After then presenting the design of Contour in Section 5, we go on to analyze both its security and its efficiency in Section 6. Given the volume of related research on certificate transparency, we also present some comparisons here, and argue that ours is the first efficient solution to provide these security guarantees without requiring any coordination cost, in the form of selecting a central entity to perform authorization, or otherwise trusting some party to form a Sybil-free set of nodes.
To validate our efficiency claims, in Section 7 we describe an implementation of Contour and benchmark its performance, finding that almost all operations can be performed very quickly (on the order of microseconds), that auditors can store minimal information (on the order of kilobytes), and that arbitrary numbers of binaries can be represented by a single small (235-byte) Bitcoin transaction. We also validate our claims of real-world relevance by presenting, in Section 8, the application of Contour to the current package repository for the Debian operating system. We find that it would require minimal overhead for existing actors, and cost under 17 USD per day (even given the current high price of Bitcoin).
2. Related Work
There is by now a significant volume of related work on the idea of transparency, particularly in the settings of certificates, keys, and Bitcoin. We briefly describe some of this work here, and provide a more thorough comparison to the most relevant work in Section 6.3. While Contour uses similar techniques to previous solutions within these other contexts, to the best of our knowledge it is the first full deployable solution in the context of binary transparency.
In terms of certificate transparency, AKI (aki, ) and ARPKI (arpki, ) provide a distributed infrastructure for the issuance of certificates, thus providing a way to prevent rather than just detect misbehavior. Certificate Transparency (CT) (ietf-ct, ) focuses on the storage of certificates rather than their issuance, Ryan (enhanced-ct, ) demonstrated how to handle revocation within CT, and Dowling et al. (ct-eprint, ) provided a proof of security for it. Eskandarian et al. (sabaeskandarian2017, ) propose how to make some aspects of gossiping in CT more privacy-friendly using zero-knowledge proofs. CONIKS (coniks, ) focuses instead on key transparency, and thus pays more attention to privacy and does not require the use of monitors (but rather has users monitor their own public keys).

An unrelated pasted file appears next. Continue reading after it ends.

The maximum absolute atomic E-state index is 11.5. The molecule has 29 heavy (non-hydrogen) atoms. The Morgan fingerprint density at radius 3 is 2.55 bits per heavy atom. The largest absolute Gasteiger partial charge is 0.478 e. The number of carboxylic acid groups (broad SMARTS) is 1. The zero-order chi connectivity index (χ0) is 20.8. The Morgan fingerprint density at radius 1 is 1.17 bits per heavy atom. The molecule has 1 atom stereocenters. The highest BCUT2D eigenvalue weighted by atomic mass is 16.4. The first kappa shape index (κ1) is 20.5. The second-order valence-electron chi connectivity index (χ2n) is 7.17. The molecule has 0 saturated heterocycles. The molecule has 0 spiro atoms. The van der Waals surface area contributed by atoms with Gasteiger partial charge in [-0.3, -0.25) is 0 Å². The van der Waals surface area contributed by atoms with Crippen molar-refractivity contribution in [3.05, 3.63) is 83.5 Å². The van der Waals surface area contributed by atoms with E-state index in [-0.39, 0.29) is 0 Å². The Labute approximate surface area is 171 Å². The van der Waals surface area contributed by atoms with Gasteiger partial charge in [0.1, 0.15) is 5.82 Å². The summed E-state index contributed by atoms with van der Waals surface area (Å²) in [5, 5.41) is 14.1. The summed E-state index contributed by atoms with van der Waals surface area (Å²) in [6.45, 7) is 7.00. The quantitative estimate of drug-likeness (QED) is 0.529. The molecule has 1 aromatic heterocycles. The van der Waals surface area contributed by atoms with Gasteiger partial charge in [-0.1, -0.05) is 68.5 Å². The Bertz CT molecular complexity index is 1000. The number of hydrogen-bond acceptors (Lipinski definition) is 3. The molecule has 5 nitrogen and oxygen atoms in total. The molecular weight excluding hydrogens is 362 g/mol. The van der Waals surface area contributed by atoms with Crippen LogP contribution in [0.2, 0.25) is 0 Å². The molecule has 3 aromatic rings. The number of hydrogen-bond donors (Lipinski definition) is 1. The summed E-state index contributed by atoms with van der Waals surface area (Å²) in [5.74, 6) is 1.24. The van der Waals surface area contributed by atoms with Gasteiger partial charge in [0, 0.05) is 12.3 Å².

In terms of solutions that avoid gossip, Fromknecht et al. (certcoin, ) propose a decentralized PKI based on Bitcoin and Namecoin, and IKP (ikp, ) provides a way to issue certificates based on Ethereum. EthIKS (ethiks, ) provides an Ethereum-based solution for key transparency and Catena (alintomescu2016, ) provides one based on Bitcoin. While both Catena and Contour utilize similar recent features of Bitcoin to achieve efficiency, they differ in their focus (key vs. binary transparency), and thus in the proposed threat model; e.g., Catena dismisses eclipse attacks (atulsingh2006, ) on the Bitcoin network, whereas we consider them well within the scope of a MitM attacker. Chainiac (nikitin2017, ) is a system for proactive software update transparency based on a verifiable data structure called a skipchain. Chainiac uses a consensus mechanism based on Collective Signing (CoSi) (ewasyta2015, ), leading to the need for an authority to maintain a Sybil-free set of nodes.